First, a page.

The nature of flexible wire 150 depends on the nature of the signals produced by the signal source. If signal source 134 produces sound waves, then flexible wire 150 must be capable of acoustic transmission; an example of such a wire is a hollow, small-bore, air-filled tube. Alternatively, if signal source 134 produces an electrical signal, then flexible wire 150 must be capable of electrical transmission; an example of such a wire is standard copper or aluminum electrical wire. In the embodiment shown in FIG. 3, signal source 134 produces electrical signals, and flexible wire 150 is a simple two-wire electrically conductive cable.

Holder 114 includes a base 152, a transducer 154, and a vertical support 156 configured to receive and hold edible substance 112. Transducer 154 may be integrally incorporated into base 152, so that the two components form a substantially planar unit. Vertical support 156 is mounted to the face of transducer 154 and serves three functions: (1) receiving and holding edible substance 112, (2) transmitting the sound waves produced by transducer 154 into the edible substance, and (3) inhibiting or dampening transmission of sound waves produced by the transducer into the air.

In one holder, the base and transducer comprise an 8 ohm, 0.4 watt speaker, such as a model TS-30 speaker marketed by Fuji. Such a speaker converts the electrical signals received from signal source 134 through flexible wire 150 into sound waves. The vertical support comprises a simple hexagonal nut having an approximately one-eighth inch threaded opening for receiving and holding the edible substance. The nut is attached to the speaker using suitable mounting means, such as glue.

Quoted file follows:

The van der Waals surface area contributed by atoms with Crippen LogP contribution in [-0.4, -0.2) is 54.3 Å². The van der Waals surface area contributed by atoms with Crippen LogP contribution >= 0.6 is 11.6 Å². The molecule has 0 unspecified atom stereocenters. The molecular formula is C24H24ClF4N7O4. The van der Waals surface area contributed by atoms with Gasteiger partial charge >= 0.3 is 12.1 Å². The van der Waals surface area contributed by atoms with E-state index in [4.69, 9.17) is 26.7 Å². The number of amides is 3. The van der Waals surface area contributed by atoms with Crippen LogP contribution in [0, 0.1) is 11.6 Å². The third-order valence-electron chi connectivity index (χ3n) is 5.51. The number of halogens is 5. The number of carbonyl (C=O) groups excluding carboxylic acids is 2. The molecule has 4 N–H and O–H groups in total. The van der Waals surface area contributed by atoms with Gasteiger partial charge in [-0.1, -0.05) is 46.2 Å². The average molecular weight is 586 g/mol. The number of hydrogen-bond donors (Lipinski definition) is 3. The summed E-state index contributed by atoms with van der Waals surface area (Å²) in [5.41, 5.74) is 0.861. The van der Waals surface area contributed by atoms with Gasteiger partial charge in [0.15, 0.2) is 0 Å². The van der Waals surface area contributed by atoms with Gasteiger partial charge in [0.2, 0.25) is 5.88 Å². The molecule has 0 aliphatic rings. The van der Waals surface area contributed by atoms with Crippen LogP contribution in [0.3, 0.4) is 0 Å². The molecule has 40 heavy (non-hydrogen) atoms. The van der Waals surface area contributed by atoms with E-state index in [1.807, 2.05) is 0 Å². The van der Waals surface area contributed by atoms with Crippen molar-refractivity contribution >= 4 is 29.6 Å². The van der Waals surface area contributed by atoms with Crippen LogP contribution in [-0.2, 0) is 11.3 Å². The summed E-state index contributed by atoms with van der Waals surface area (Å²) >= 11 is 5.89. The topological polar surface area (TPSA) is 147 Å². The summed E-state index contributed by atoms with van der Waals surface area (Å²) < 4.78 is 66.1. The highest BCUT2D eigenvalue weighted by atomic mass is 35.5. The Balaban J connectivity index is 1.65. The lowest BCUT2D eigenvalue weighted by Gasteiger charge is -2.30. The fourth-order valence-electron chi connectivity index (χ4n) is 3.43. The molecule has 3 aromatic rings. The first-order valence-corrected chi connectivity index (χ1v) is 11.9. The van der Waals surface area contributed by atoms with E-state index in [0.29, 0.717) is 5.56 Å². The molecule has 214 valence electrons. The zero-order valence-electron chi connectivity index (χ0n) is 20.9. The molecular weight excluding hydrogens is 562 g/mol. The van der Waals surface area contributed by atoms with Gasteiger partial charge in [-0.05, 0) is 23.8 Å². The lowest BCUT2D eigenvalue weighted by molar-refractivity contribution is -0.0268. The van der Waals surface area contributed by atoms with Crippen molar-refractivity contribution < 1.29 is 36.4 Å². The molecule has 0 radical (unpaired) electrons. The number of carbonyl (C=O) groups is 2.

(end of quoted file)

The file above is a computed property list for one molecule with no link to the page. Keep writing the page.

Holder 114 can be configured to operate with a variety of edible substances. In the shown embodiment, holder 134 is again configured to engage a lollipop. Note that the discoidal candy portion of the lollipop 16 in FIGS. 1 and 2 has been replaced with a spherical candy portion 116 in this and subsequently shown embodiments.

FIGS. 4-7 show yet another alternative embodiment of the invention. In this embodiment, an edible substance 212 is connected to a holder 214 to form an amusement device 210, in which the signal source is an electronic device, specifically a battery-powered printed circuit board that is coupled to a voice coil transducer.